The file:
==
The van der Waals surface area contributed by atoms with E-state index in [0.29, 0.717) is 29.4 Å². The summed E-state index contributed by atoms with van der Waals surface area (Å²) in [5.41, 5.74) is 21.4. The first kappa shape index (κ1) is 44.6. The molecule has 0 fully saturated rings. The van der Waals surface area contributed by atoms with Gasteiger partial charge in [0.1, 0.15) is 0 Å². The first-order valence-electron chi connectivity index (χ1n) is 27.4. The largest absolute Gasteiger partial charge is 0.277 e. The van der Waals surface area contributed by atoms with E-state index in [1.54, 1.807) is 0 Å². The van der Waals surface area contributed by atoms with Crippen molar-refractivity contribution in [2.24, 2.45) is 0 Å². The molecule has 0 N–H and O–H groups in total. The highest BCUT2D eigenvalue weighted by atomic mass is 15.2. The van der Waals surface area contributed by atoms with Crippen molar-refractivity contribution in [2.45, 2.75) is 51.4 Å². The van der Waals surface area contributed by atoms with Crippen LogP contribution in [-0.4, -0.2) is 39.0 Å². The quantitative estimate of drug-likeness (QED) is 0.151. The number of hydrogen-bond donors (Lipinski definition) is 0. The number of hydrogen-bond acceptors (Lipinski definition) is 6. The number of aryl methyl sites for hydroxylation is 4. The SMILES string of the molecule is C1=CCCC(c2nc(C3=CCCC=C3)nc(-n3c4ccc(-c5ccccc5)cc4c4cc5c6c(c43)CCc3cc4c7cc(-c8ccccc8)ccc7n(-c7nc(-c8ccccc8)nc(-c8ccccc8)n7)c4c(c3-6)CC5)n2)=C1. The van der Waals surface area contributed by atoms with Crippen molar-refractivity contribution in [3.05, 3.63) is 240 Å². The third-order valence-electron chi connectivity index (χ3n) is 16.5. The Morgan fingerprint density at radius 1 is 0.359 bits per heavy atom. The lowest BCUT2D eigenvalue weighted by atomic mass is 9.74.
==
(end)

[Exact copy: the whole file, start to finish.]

The van der Waals surface area contributed by atoms with E-state index in [0.29, 0.717) is 29.4 Å². The summed E-state index contributed by atoms with van der Waals surface area (Å²) in [5.41, 5.74) is 21.4. The first kappa shape index (κ1) is 44.6. The molecule has 0 fully saturated rings. The van der Waals surface area contributed by atoms with Gasteiger partial charge in [0.1, 0.15) is 0 Å². The first-order valence-electron chi connectivity index (χ1n) is 27.4. The largest absolute Gasteiger partial charge is 0.277 e. The van der Waals surface area contributed by atoms with E-state index in [1.54, 1.807) is 0 Å². The van der Waals surface area contributed by atoms with Crippen molar-refractivity contribution in [2.24, 2.45) is 0 Å². The molecule has 0 N–H and O–H groups in total. The highest BCUT2D eigenvalue weighted by atomic mass is 15.2. The van der Waals surface area contributed by atoms with Crippen molar-refractivity contribution in [2.45, 2.75) is 51.4 Å². The van der Waals surface area contributed by atoms with Crippen LogP contribution in [-0.4, -0.2) is 39.0 Å². The quantitative estimate of drug-likeness (QED) is 0.151. The number of hydrogen-bond donors (Lipinski definition) is 0. The number of hydrogen-bond acceptors (Lipinski definition) is 6. The number of aryl methyl sites for hydroxylation is 4. The SMILES string of the molecule is C1=CCCC(c2nc(C3=CCCC=C3)nc(-n3c4ccc(-c5ccccc5)cc4c4cc5c6c(c43)CCc3cc4c7cc(-c8ccccc8)ccc7n(-c7nc(-c8ccccc8)nc(-c8ccccc8)n7)c4c(c3-6)CC5)n2)=C1. The van der Waals surface area contributed by atoms with Crippen molar-refractivity contribution in [3.05, 3.63) is 240 Å². The third-order valence-electron chi connectivity index (χ3n) is 16.5. The Morgan fingerprint density at radius 1 is 0.359 bits per heavy atom. The lowest BCUT2D eigenvalue weighted by atomic mass is 9.74.